Ending Violence against Adolescent Girls in Zambian Schools

December 6, 2013

On 25 November, United Nations Girls’ Education Initiative (UNGEI) joined the international community to take a stand against school-related gender-based violence (SRGBV). UNGEI issued a joint statement with Education International and the Global Education First Initiative, which outlined the harmful effects of SRGBV to children’s education and futures, particularly girls. It calls for governments, teachers, civil society, and communities to unite, raise awareness and promote gender equality and girls’ empowerment. In this blog post, our friends at Equality Now share their work on the ground in Zambia to bring an end to SRGBV.

By Caroline Muthoni Muriithi, Program Officer for Sexual Violence and Trafficking, Equality Now

Gender-based violence against girls in school is particularly complex. It impedes access to education and future opportunities for girls and young women to be autonomous and economically independent. Although gender-based violence can affect boys, girls are the most vulnerable.

We know that legal reform is essential to ensure that that all procedural barriers and practices that hinder girls’ access to justice are removed. The African Union also recognized this problem when drafting and adopting the Protocol to the African Charter on Human and Peoples’ Rights on the Rights of Women in Africa 10 years ago in July 2003.

© UNICEF/NYHQ1998-0904/GIACOMO PIROZZI

Article 12, which provides for the right to education, calls on member states not only to ensure that girls have access to education, but that they must protect ‘the girl child from all forms of abuse including sexual harassment in schools and other educational institutions and provide for sanctions against perpetrators of such practices ’.

In Zambia, Equality Now, together with a group of civil society organizations called Tisunge Ana Athu Akazi Coalition (TAAAC), established a project called ‘Our Girls, Our Future: Building Synergy to End Violence Against Girls Lusaka, Zambia’. The aim was to address sexual violence against girls using a ‘multi-pronged approach’:

• Targeting the government to develop guidelines to address sexual violence in schools and make schools safer for girls;
• Using the media to create awareness about sexual violence and mobilize public pressure;
• Training lawyers, prosecutors and paralegal officials to use the law to protect the rights of girls and demand protection of girls from sexual violence;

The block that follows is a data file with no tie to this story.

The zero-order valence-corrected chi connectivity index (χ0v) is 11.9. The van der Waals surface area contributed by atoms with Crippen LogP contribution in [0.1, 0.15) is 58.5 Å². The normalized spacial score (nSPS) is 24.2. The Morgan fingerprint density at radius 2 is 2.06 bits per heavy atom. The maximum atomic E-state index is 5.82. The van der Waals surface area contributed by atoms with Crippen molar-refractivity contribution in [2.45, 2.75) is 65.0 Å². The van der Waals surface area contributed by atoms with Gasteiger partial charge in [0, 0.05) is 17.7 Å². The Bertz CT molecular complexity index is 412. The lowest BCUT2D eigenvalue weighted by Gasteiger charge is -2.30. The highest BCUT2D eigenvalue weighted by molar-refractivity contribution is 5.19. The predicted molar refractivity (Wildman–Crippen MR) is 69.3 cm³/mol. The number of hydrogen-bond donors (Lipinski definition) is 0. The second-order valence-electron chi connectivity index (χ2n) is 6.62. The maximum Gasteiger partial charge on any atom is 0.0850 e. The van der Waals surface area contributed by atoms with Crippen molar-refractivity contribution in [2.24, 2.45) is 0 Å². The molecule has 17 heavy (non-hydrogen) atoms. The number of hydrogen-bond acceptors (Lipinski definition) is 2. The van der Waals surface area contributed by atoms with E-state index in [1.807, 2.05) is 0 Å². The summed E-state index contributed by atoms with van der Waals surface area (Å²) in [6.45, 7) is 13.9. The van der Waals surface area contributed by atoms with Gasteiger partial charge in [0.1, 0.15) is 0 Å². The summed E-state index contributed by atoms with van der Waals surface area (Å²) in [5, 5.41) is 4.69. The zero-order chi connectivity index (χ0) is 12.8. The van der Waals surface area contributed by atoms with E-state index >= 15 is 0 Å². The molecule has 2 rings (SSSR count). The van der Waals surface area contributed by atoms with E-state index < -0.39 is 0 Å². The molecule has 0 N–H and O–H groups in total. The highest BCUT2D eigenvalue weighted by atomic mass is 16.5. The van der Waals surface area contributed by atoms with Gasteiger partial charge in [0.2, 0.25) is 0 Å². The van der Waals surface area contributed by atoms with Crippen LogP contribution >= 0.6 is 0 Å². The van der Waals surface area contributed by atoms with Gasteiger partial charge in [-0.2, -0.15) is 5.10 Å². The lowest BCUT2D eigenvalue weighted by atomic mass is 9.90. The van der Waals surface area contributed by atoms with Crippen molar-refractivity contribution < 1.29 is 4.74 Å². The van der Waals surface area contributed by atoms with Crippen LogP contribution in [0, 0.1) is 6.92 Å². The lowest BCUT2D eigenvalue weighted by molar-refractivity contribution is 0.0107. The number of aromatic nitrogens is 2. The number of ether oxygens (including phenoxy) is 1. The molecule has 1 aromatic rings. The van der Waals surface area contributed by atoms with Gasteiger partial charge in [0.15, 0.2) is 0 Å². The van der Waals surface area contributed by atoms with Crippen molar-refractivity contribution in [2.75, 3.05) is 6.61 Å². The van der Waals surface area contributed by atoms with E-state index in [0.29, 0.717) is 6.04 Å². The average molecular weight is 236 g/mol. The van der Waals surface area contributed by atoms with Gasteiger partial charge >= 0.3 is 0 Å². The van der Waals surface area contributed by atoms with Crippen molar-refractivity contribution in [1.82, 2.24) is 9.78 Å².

• Working with girls and boys in schools to create Safe Spaces to encourage them to discuss sexual violence and contribute their ideas on how to eliminate violence; and
• Working with communities to identify and report cases of sexual violence; and develop local networks to assist adolescent girls report cases of abuse.

Establishing Safe Space clubs was one of our key strategies. These are girl-only clubs, which aim to empower adolescent girls through awareness-raising of their rights, social networking and peer education. Adolescent girls learned about how to identify and respond to abuse, where to report cases of abuse and where to get support. They also learned about personal development and acquired the skills and knowledge necessary to achieve economic empowerment.

At the same time, boys developed plays and debates to raise awareness on sexual violence in schools. This was a key strategy to change their mindset as well as to eliminate the culture of ‘negative masculinity’, which perpetuates violence against women.

Parents were targeted in awareness-raising activities to ensure that they supported the programme and got information on where to report suspected instances of sexual violence. The school administration was sensitized about sexual violence concerns and laws that protect children.

‘Community linkage meetings’ were also initiated, where paralegal officials, local police, teachers, health practitioners and Safe Space mentors came together to create a referral system for sexual abuse in the community. This was an excellent way of creating ownership and capacity within the community to effectively address sexual violence and to hold local authorities accountable.

By placing adolescent girls at the center of this project, they were given an opportunity to voice their concerns – as well as their ideas – on addressing sexual violence. One beneficiary commented:

“I was lucky that my school had a Safe Space program and I could talk with the teacher about the abuse. She helped me report it and get support.”

1 Article 12 ( c) of the Protocol to the African Charter on Human and Peoples’ Rights on the Rights of Women in Africa

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